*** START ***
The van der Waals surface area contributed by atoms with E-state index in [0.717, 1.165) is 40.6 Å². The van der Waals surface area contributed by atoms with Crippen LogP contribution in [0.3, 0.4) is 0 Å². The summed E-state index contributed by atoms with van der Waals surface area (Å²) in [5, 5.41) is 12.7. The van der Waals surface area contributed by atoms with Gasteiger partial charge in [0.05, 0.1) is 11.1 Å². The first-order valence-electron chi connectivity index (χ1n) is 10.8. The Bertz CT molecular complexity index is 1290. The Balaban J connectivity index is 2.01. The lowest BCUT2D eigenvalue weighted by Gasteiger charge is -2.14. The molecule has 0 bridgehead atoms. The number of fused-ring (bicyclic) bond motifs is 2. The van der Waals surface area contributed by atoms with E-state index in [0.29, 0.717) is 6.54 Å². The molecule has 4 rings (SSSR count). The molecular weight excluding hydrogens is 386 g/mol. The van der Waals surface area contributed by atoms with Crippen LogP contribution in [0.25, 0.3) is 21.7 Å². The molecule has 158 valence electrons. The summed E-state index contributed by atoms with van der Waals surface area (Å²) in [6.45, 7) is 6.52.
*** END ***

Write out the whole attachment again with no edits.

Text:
The van der Waals surface area contributed by atoms with E-state index in [0.717, 1.165) is 40.6 Å². The van der Waals surface area contributed by atoms with Crippen LogP contribution in [0.3, 0.4) is 0 Å². The summed E-state index contributed by atoms with van der Waals surface area (Å²) in [5, 5.41) is 12.7. The van der Waals surface area contributed by atoms with Gasteiger partial charge in [0.05, 0.1) is 11.1 Å². The first-order valence-electron chi connectivity index (χ1n) is 10.8. The Bertz CT molecular complexity index is 1290. The Balaban J connectivity index is 2.01. The lowest BCUT2D eigenvalue weighted by Gasteiger charge is -2.14. The molecule has 0 bridgehead atoms. The number of fused-ring (bicyclic) bond motifs is 2. The van der Waals surface area contributed by atoms with E-state index in [0.29, 0.717) is 6.54 Å². The molecule has 4 rings (SSSR count). The molecular weight excluding hydrogens is 386 g/mol. The van der Waals surface area contributed by atoms with Crippen LogP contribution in [0.25, 0.3) is 21.7 Å². The molecule has 158 valence electrons. The summed E-state index contributed by atoms with van der Waals surface area (Å²) in [6.45, 7) is 6.52.